MEM-NON | The Great Mormon Temple

Interactive installation
polyurethane foam modules, customised zippers, printed satin,
talking buttons, microphones, MAX MSP, website, Soundcloud
Year: 2014

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Visitors performing inside the installation (on field audio recording)


MEM-NON is an interactive visual soundscape installation commissioned by the National Museum of Contemporary Art of Bucharest in 2014. Combining principles of chromatic mimicry found in nature with synesthesia, The installation is conceived as a sensorial experience for the public, which is invited to discover through sound and colour the shape of a hidden butterfly (Papilio Memnon – a polymorphic butterfly with mimicry characteristics).

Around 700 connected modular pillows (20 x 20 cm) made of polyurethane foam and satin, create a temple-like environment with the shape of a gynandromorphic butterfly on its surface. The chromatic pattern on the walls forms a soundscape that can be activated by the public through interactive musical devices, hidden inside the pillows. The soundscape is based on an algorithm created especially for the installation that correlates sounds to colours.  

Every pillow that forms the butterfly has a unique sound related to its colours and pattern. The public can press the pillows to hear their sounds. This way, following the visual or audio pattern, one can live a complex emotional experience. All the sounds are recorded in real time and uploaded on SoundCloud.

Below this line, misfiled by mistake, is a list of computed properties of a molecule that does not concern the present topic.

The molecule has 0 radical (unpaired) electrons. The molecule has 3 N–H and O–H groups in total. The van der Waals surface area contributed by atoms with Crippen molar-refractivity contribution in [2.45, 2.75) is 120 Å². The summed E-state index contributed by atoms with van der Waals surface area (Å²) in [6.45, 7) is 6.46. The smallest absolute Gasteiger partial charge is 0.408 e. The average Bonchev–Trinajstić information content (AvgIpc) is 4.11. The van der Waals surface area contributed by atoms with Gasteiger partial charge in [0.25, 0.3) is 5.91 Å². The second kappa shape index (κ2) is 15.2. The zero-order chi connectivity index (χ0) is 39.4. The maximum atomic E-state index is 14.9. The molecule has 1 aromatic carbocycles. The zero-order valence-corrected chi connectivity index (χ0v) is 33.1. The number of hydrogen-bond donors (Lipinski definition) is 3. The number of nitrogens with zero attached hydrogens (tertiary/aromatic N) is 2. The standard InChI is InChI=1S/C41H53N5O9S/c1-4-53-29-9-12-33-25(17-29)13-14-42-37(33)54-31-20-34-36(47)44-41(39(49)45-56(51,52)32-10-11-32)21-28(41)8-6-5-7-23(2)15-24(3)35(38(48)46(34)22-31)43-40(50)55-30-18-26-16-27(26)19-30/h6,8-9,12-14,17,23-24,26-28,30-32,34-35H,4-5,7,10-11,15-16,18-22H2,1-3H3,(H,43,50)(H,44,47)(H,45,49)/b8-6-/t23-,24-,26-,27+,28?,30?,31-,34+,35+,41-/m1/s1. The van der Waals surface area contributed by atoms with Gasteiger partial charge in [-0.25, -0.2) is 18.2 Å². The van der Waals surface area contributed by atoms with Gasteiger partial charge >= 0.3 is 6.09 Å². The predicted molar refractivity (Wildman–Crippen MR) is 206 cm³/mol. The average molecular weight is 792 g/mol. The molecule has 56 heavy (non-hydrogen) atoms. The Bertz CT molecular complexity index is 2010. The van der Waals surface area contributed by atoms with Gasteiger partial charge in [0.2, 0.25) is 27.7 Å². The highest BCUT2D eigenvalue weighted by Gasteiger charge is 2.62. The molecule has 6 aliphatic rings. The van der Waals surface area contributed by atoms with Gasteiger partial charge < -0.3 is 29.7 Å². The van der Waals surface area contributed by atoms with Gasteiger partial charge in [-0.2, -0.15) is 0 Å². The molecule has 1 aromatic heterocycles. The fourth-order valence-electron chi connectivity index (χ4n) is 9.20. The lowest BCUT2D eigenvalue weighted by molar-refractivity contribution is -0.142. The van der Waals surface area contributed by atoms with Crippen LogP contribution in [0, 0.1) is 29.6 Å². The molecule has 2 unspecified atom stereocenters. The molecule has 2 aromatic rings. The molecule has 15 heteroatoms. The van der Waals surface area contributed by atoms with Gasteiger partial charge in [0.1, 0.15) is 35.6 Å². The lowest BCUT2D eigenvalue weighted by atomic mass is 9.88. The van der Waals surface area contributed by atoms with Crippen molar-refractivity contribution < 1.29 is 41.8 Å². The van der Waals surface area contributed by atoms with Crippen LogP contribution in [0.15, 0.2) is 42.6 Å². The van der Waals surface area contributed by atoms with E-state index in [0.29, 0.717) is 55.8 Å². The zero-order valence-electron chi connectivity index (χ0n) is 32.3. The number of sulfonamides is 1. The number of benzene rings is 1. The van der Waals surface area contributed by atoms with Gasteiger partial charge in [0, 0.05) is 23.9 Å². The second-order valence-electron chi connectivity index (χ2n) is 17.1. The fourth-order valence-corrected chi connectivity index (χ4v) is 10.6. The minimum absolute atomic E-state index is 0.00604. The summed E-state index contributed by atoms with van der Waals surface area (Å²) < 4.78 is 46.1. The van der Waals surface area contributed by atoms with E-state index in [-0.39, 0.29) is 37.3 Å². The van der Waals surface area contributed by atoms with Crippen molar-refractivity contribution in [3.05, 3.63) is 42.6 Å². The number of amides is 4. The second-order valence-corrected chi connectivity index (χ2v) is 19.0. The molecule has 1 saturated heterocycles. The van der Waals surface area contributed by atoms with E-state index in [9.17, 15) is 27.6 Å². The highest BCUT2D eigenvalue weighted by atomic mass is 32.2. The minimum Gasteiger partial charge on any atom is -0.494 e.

From here, all the audio tracks are archived in the SOUND section of the official website during the exhibition, where the visitors can listen and share them on social networks. The visitors who sign up with their email address before entering the installation, receive an email containing their audio experience.

The installation is a sort of synesthetic instrument to be played by maximum three performers simultaneously. It contains preset sound compositions (arranged for gamelan) that can be activated randomly in order to obtain every time a different performing outcome. 

The experience inside the installation, during one's performance, is continued due to the live recording of all the triggered sounds. The installation combines the physical dimension of the art experience with the social media principles of sharing and preserving the experience in a more virtual way.